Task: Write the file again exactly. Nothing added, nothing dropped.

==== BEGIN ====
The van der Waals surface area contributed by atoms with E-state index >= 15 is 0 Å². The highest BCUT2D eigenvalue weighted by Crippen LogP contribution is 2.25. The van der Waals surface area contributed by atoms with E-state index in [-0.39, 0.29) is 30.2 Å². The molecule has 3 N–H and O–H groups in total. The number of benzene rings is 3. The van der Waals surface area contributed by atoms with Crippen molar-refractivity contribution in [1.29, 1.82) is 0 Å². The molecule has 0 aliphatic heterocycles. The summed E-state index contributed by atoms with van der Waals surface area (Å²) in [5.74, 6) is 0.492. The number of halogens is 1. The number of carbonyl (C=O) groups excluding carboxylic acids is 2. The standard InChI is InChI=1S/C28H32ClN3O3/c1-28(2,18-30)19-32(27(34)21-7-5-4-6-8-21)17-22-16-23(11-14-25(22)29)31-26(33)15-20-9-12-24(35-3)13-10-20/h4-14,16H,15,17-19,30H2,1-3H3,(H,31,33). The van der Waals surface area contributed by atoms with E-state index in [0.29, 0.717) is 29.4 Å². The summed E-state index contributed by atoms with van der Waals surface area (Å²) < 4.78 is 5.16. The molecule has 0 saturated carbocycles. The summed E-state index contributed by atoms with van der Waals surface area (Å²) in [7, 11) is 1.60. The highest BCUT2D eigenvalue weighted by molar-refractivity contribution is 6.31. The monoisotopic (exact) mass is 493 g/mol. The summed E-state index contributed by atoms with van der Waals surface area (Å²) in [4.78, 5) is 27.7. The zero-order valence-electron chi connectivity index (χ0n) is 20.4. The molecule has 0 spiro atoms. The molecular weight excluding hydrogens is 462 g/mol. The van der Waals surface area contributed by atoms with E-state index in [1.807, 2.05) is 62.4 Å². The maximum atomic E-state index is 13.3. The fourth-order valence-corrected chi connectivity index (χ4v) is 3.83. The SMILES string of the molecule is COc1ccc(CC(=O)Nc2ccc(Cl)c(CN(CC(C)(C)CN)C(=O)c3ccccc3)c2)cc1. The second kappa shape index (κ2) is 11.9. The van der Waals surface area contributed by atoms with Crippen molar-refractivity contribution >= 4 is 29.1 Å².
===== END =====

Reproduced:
The van der Waals surface area contributed by atoms with E-state index >= 15 is 0 Å². The highest BCUT2D eigenvalue weighted by Crippen LogP contribution is 2.25. The van der Waals surface area contributed by atoms with E-state index in [-0.39, 0.29) is 30.2 Å². The molecule has 3 N–H and O–H groups in total. The number of benzene rings is 3. The van der Waals surface area contributed by atoms with Crippen molar-refractivity contribution in [1.29, 1.82) is 0 Å². The molecule has 0 aliphatic heterocycles. The summed E-state index contributed by atoms with van der Waals surface area (Å²) in [5.74, 6) is 0.492. The number of halogens is 1. The number of carbonyl (C=O) groups excluding carboxylic acids is 2. The standard InChI is InChI=1S/C28H32ClN3O3/c1-28(2,18-30)19-32(27(34)21-7-5-4-6-8-21)17-22-16-23(11-14-25(22)29)31-26(33)15-20-9-12-24(35-3)13-10-20/h4-14,16H,15,17-19,30H2,1-3H3,(H,31,33). The van der Waals surface area contributed by atoms with E-state index in [0.29, 0.717) is 29.4 Å². The summed E-state index contributed by atoms with van der Waals surface area (Å²) < 4.78 is 5.16. The molecule has 0 saturated carbocycles. The summed E-state index contributed by atoms with van der Waals surface area (Å²) in [7, 11) is 1.60. The highest BCUT2D eigenvalue weighted by molar-refractivity contribution is 6.31. The monoisotopic (exact) mass is 493 g/mol. The summed E-state index contributed by atoms with van der Waals surface area (Å²) in [4.78, 5) is 27.7. The zero-order valence-electron chi connectivity index (χ0n) is 20.4. The molecule has 0 spiro atoms. The molecular weight excluding hydrogens is 462 g/mol. The van der Waals surface area contributed by atoms with E-state index in [1.807, 2.05) is 62.4 Å². The maximum atomic E-state index is 13.3. The fourth-order valence-corrected chi connectivity index (χ4v) is 3.83. The SMILES string of the molecule is COc1ccc(CC(=O)Nc2ccc(Cl)c(CN(CC(C)(C)CN)C(=O)c3ccccc3)c2)cc1. The second kappa shape index (κ2) is 11.9. The van der Waals surface area contributed by atoms with Crippen molar-refractivity contribution >= 4 is 29.1 Å².